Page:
China's influence on fashion

    At the top of the game both creatively and commercially
    Lord O’Donnell: Former cabinet secretary on the election and life away from the levers of power

    The man known as GOD has a reputation for getting the job done

    Lord O'Donnell's three principles of rule
    Rainbow shades: It's all bright on the night

    Rainbow shades

    It's all bright on the night
    'It was first time I had ever tasted chocolate. I kept a piece, and when Amsterdam was liberated, I gave it to the first Allied soldier I saw'

    Bread from heaven

    Dutch survivors thank RAF for World War II drop that saved millions
    Britain will be 'run for the wealthy and powerful' if Tories retain power - Labour

    How 'the Axe' helped Labour

    UK will be 'run for the wealthy and powerful' if Tories retain power
    Rare and exclusive video shows the horrific price paid by activists for challenging the rule of jihadist extremists in Syria

    The price to be paid for challenging the rule of extremists

    A revolution now 'consuming its own children'
    Welcome to the world of Megagames

    Welcome to the world of Megagames

    300 players take part in Watch the Skies! board game in London
    'Nymphomaniac' actress reveals what it was really like to star in one of the most explicit films ever

    Charlotte Gainsbourg on 'Nymphomaniac'

    Starring in one of the most explicit films ever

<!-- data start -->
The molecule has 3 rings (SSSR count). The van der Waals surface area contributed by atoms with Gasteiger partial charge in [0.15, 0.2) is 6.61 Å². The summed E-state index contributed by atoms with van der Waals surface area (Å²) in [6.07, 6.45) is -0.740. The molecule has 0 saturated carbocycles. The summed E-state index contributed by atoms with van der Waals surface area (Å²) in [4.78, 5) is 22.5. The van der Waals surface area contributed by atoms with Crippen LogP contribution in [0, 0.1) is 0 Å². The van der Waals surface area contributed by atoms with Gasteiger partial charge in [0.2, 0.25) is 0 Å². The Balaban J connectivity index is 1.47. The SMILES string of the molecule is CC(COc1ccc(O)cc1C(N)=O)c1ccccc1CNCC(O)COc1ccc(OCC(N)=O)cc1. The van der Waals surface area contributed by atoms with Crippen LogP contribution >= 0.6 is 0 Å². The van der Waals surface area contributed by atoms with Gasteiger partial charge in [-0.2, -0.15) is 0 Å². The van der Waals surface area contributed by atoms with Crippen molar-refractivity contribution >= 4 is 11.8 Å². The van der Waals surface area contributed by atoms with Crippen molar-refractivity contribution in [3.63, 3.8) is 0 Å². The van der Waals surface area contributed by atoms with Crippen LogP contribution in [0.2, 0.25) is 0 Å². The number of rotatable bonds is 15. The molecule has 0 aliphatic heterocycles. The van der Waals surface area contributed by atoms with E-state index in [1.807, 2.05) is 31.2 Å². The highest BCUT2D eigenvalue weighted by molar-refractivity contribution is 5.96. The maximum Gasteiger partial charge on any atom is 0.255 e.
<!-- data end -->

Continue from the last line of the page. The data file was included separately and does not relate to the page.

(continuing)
Robert Fisk in Abu Dhabi: The Emirates' out-of-sight migrant workers helping to build the dream projects of its rulers

    Robert Fisk in Abu Dhabi

    The Emirates' out-of-sight migrant workers helping to build the dream projects of its rulers
    Vince Cable interview: Charging fees for employment tribunals was 'a very bad move'

    Vince Cable exclusive interview

    Charging fees for employment tribunals was 'a very bad move'
    Iwan Rheon interview: Game of Thrones star returns to his Welsh roots to record debut album

    Iwan Rheon is returning to his Welsh roots

    Rheon is best known for his role as the Bastard of Bolton. It's gruelling playing a sadistic torturer, he tells Craig McLean, but it hasn't stopped him recording an album of Welsh psychedelia
    Morne Hardenberg interview: Cameraman for BBC's upcoming show Shark on filming the ocean's most dangerous predator

    It's time for my close-up

    Meet the man who films great whites for a living
    Increasing numbers of homeless people in America keep their mobile phones on the streets

    Homeless people keep mobile phones

    A homeless person with a smartphone is a common sight in the US. And that's creating a network where the 'hobo' community can share information - and fight stigma - like never before